The Supreme Court of Canada has authorized a Quebec class action against an investment fund dealer and investment fund manager. The class members are customers who allege they were insufficiently informed about the risk profile of two investment products. See Desjardins Financial Services Firm Inc. v Asselin, 2020 SCC 30.

The decision to authorize the class action does not confirm the merits of the allegations. The Supreme Court reaffirmed that “the threshold for authorizing a class action in Quebec is a low one.” The Court’s role is “to filter out frivolous claims, and nothing more.” The case involved two investment products. Both products guaranteed capital at maturity corresponding to the original value of the deposit and a variable potential return. The plaintiff advanced funds through a deposit agreement entered with his credit union (caisse populaire), and purchased the investment products. The plaintiff earned a 0% return in 2009, prompting him to bring this action.

The fund was designed and managed by Desjardins Global Asset Management Inc. (the “Manager“). The plaintiff claims the Manager breached its duties of competence with regard to design and management of the investments by using risky investment strategies including asset‑backed commercial paper. All nine Justices authorized the class action as against the Manager.

The plaintiff claims he would not have invested in these products if he was told about their risks. He claims Desjardins Financial Services Firm Inc. (the “Firm“) systemically failed to inform its financial planners and mutual fund representatives about the risks, who then, in turn, failed to inform the plaintiff and the other class members. He alleges this amounts to a breach of the Firm’s contractual duty to inform. Six Justices authorized the class action as against the Firm, and three Justices dissented.

The Quebec Civil Code provides a duty to inform that applies to all contracts. It is an “obligation to reveal to another facts that the latter, in order to adjust his or her conduct, may legitimately expect to receive.” The scope of the obligation is governed by three factors: (1) whether the party owing the duty has knowledge of the information (actual or presumed); (2) whether the information is of decisive importance; and (3) whether it was impossible for the party owed the duty to inform itself of the information, or whether that party is relying on the other to inform. The Firm was presumed to have actual knowledge of risks associated with the two investment products. The plaintiff pleaded that he would not have invested if the risks were disclosed, and that it was impossible for him to otherwise discover those risks (such as the use of asset-backed commercial paper).

While the above test appears individualistic and context-specific, this case is not based on individual failures of financial advisors or fund representatives to inform the class members. Instead, the plaintiff alleges a systematic failure to inform. He claims the Firm provided misleading or incomplete information to all of its financial advisors and fund representatives, and thereby failed to inform all class members. The case alleges an “omission that was identical and generalized across the group.” The six Justices forming the majority found the test for class action authorization had been met, including the commonality requirement (namely, “a common question that can advance the action in a not insignificant manner”).

Three Justices partially dissented, finding that the class action should not be authorized as against the Firm. The dissenting Justices found the plaintiff had failed to establish a sufficient basis for the systematic breach, in part because he admitted to having “no idea” whether other class members were in the same situation as him. Without a viable allegation of systematic failures to inform, the case would turn on individual failures to inform, which does not justify a class action.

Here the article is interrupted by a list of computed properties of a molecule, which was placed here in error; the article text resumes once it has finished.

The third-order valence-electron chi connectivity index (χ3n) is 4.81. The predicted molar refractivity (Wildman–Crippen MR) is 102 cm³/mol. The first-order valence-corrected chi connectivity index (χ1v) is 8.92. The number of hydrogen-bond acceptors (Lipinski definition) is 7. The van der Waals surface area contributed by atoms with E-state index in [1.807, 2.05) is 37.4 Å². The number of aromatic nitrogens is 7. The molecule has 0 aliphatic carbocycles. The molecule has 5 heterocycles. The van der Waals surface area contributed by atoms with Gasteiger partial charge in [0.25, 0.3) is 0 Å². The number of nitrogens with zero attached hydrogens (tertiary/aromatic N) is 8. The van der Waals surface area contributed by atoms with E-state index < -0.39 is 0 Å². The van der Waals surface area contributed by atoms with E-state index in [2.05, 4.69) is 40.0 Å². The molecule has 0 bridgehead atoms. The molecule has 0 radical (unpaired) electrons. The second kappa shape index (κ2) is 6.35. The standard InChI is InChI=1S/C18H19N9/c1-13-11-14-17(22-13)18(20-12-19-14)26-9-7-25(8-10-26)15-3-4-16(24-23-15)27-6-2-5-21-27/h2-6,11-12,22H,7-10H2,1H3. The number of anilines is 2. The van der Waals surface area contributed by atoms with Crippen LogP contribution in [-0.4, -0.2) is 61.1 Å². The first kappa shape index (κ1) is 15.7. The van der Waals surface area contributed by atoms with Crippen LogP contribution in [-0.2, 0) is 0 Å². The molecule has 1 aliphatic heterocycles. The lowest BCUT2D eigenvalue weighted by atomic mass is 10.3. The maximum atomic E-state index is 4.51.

The dissenting Justices also held that the deposit agreements governing the investment were between the class members and their individual credit unions, not the Firm. The class members did enter into contracts for services with the Firm, however those contracts primarily created a duty to advise under the Quebec Civil Code. In these circumstances, the duty to inform became even more “individualistic” because it arose in the “broader context of the provision of a financial adviser’s services, which varies in accordance with several factors, including the length of the relationship and the client’s goals and level of expertise.” The dissenting Justices found it “clear that the clients’ specific circumstances are of significant importance” and, accordingly, found “no commonality to the question of whether the duty to inform was breached.” Overall, these Justices held that “[t]he liability of financial advisers for a breach of the duty to inform and the duty to provide advice is not well suited to a class action because of the highly individual nature of the relationship between a client and an adviser in the context of a contract for investment services.”

This case does not speak to the common law obligations of investment firms to inform their clients, and much of the decision turns on contractual duties and class proceedings law unique to Quebec. However, the Supreme Court’s willingness to authorize common issues involving allegations of systematic failures will be carefully studied across the country. Client interactions in financial services and other industries may be highly individualistic in nature. Nevertheless, Canadian courts may greenlight class actions about systematic conduct that similarly impacts all such interactions.


Brendan O'Grady is a senior associate with Baker McKenzie's North America Litigation & Government Enforcement Practice Group in Toronto. He advises on commercial litigation and arbitration proceedings.